alex at tweedly.net
Fri Jan 20 16:12:35 EST 2023
Duh. What part of Sod's Law says that you always see a bug the first
time you look at your own code *after* you've made the code public :-(
The 'sort' command below needs to be a numeric sort ....
sort pLines by item 1 of each -----> sort pLines numeric by item 1
On 20/01/2023 13:05, Alex Tweedly via use-livecode wrote:
> Fascinating. Thank you so much for that Geoff.
> I've been afraid to play with ChatGPT so far - too worried abut
> getting sucked in and spending way too much time ....
> I did take a look at your third example (since I can never resist a
> performance challenge :-)
> There are a number of minor tweaks that could be made to improve
> 1. set initial value to infinity rather than calculating a distance
> between the first two points.
> 2. "number of elements in pPoints" is unvarying within any one call -
> so extract it to a variable at the start
> 3. use the square of the distance rather than the actual distance -
> save N**2 calls to sqrt
> 4. use "DX * DX" rather than "DX ^ 2" (about 25% faster)
> 5. calculate distance in-line rather than call a function
> but those all add up to maybe 10% performance improvement (or less - I
> didn't test it). That's useful - but not enough.
> For a modest number of points (2000 random points), this takes approx
> 16.5 seconds !!
> We need a better algorithm. If we use a "linear scan", we can change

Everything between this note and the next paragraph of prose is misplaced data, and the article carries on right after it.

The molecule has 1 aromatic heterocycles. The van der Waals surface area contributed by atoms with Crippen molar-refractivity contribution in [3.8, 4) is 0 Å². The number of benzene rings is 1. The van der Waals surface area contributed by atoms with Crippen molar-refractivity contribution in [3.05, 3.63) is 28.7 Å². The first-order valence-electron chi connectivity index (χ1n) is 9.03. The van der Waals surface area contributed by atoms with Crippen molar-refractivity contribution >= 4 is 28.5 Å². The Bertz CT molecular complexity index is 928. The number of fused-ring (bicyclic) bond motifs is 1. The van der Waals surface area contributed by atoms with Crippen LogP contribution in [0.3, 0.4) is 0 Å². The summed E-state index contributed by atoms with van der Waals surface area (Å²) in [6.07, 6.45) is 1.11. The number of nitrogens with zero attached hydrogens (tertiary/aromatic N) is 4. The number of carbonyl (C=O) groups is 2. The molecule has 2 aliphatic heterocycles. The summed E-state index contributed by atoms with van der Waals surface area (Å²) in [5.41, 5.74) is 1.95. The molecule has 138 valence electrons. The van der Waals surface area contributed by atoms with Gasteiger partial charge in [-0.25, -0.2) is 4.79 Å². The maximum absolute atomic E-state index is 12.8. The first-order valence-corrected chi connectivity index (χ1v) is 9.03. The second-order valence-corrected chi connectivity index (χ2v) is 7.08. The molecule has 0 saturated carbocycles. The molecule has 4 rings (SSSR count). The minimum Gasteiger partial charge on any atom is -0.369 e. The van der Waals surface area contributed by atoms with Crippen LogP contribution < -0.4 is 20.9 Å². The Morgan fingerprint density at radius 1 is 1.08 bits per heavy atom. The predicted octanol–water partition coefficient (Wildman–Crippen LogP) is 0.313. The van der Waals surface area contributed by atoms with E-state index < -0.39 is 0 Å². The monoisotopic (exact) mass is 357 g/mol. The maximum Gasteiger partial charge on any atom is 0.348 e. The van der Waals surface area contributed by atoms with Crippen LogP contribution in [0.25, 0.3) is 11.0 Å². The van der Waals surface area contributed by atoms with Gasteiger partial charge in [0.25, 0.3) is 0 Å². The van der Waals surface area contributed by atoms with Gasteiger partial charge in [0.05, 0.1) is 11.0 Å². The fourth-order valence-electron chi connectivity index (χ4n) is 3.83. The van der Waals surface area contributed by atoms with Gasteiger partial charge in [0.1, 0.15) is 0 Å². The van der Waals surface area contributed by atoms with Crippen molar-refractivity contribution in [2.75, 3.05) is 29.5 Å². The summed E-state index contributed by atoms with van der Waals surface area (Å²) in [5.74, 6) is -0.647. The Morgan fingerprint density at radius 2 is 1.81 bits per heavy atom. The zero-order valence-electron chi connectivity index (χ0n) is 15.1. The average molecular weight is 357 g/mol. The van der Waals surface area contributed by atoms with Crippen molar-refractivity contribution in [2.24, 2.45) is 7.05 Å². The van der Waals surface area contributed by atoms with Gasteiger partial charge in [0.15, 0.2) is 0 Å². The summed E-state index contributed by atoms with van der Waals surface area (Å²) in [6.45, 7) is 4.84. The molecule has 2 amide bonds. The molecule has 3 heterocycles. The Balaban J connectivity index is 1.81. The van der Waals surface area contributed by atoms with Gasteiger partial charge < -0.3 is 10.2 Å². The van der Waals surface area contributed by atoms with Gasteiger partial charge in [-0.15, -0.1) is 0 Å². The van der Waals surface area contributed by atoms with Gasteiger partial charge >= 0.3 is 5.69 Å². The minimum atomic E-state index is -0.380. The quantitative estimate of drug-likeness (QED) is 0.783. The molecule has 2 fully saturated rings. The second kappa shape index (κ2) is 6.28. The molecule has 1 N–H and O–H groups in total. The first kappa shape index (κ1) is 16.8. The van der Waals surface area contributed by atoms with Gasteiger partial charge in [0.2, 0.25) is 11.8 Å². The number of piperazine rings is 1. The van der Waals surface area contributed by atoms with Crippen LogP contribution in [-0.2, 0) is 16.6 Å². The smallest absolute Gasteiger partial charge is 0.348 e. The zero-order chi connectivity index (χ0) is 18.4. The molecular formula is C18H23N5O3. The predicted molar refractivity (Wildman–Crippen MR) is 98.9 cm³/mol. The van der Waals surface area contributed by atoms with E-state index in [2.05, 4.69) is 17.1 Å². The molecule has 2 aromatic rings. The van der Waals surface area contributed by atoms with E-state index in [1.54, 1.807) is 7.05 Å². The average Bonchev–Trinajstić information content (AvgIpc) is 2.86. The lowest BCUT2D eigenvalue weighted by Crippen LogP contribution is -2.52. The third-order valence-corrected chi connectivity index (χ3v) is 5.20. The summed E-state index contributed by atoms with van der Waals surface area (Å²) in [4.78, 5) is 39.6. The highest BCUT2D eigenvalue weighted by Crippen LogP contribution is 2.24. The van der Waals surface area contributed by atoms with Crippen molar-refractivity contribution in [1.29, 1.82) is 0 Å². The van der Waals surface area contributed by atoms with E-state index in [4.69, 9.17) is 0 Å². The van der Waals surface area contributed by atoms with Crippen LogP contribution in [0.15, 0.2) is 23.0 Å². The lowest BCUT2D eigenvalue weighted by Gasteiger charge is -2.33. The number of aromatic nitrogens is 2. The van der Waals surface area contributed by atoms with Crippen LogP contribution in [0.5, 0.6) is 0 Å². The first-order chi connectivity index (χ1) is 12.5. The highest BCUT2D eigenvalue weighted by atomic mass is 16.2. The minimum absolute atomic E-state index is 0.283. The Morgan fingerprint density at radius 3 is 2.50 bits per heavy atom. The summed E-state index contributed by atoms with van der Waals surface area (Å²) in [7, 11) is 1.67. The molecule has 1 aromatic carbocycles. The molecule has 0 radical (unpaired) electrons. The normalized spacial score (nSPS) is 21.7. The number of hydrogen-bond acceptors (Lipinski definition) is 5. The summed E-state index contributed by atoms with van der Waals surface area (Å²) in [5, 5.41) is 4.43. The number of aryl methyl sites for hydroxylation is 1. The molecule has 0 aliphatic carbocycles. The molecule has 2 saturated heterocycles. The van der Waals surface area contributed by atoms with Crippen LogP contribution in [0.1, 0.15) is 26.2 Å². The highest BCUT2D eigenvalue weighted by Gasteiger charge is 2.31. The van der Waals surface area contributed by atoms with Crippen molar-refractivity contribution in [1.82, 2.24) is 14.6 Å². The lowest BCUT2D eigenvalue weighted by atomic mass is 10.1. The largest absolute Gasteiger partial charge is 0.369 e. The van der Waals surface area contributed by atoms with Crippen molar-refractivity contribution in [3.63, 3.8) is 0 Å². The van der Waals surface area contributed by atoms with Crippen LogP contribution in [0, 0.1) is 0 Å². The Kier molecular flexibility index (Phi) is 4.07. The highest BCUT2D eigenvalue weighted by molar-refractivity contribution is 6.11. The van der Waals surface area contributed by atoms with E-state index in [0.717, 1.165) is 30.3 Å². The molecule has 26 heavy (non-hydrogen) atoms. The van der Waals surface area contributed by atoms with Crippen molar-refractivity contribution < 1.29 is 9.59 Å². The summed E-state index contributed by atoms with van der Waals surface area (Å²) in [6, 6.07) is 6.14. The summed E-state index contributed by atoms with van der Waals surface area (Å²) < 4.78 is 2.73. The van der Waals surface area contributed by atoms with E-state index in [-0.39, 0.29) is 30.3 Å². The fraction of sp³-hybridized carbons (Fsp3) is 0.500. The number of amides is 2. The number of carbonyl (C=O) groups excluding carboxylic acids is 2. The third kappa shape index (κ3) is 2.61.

> it from essentially Order(N**2) to approx Order(N).
> - sort the points by X coordinate
> - while scanning the inner loop, as soon as the difference in Xcoord
> from the 'outer' point exceeds the minDist so far, you can reject not
> just this point, but all subsequent points, and hence exit the inner
> loop immediately.
> This brings the time down from 16500 millisecs to 25 millisecs.
> BUT - I have no clue how I'd go about describing this to ChatGPT :-)
> NB I changed the input parameter to be the list of points rather than
> the array.
> function closestPointsSQ pLines
> sort pLines by item 1 of each
> put pLines into pPoints
> split pPoints by CR
> put infinity into minDist
> put the number of elements in pPoints into N
> repeat with i = 1 to N-1
> repeat with j = i + 1 to N
> put item 1 of pPoints[j] - item 1 of pPoints[i] into t1
> if t1 * t1 > minDist then exit repeat
> put item 2 of pPoints[j] - item 2 of pPoints[i] into t2
> put t1 * t1 + t2 * t2 into dist
> if dist < minDist then
> put dist into minDist
> put pPoints[i] & " " & pPoints[j] into closestPoints
> else if dist = minDist then
> put return & pPoints[i] & " " & pPoints[j] after
> end if
> end repeat
> end repeat
> return closestPoints
> end closestPointsSQ
> -- Alex.
> On 20/01/2023 06:02, Geoff Canyon via use-livecode wrote:
>> I tested three use cases, with variations, using ChatGPT for (live)code
>> generation. There was a lot of back and forth. In the end, I solved
>> all the
>> problems I set, but in some cases I had to hold ChatGPT's hand pretty
>> That said, I learned some things as well -- about LiveCode. ChatGPT's
>> for Fizz Buzz was faster than mine.
>> My code was faster for reversing lines. But ChatGPT, when asked to "make
>> the code faster" gave several suggestions, some of which were wrong or
>> impossible, but one of them was my method, and when I said "write that
>> option" it did, with only a few corrections needed.
>> And one of the ideas, while wrong, caused me to think of a different
>> way to
>> solve the problem, and that way ended up being faster than my original
>> solution by over 3x on reversing 10k lines. Getting ChatGPT to write
>> new method was *hard*.
>> In any case, I wrote it all down in a google doc
>> If you're curious, have a read. That URL is open for comments/edit
>> suggestions. If you have any I'd love to hear them.
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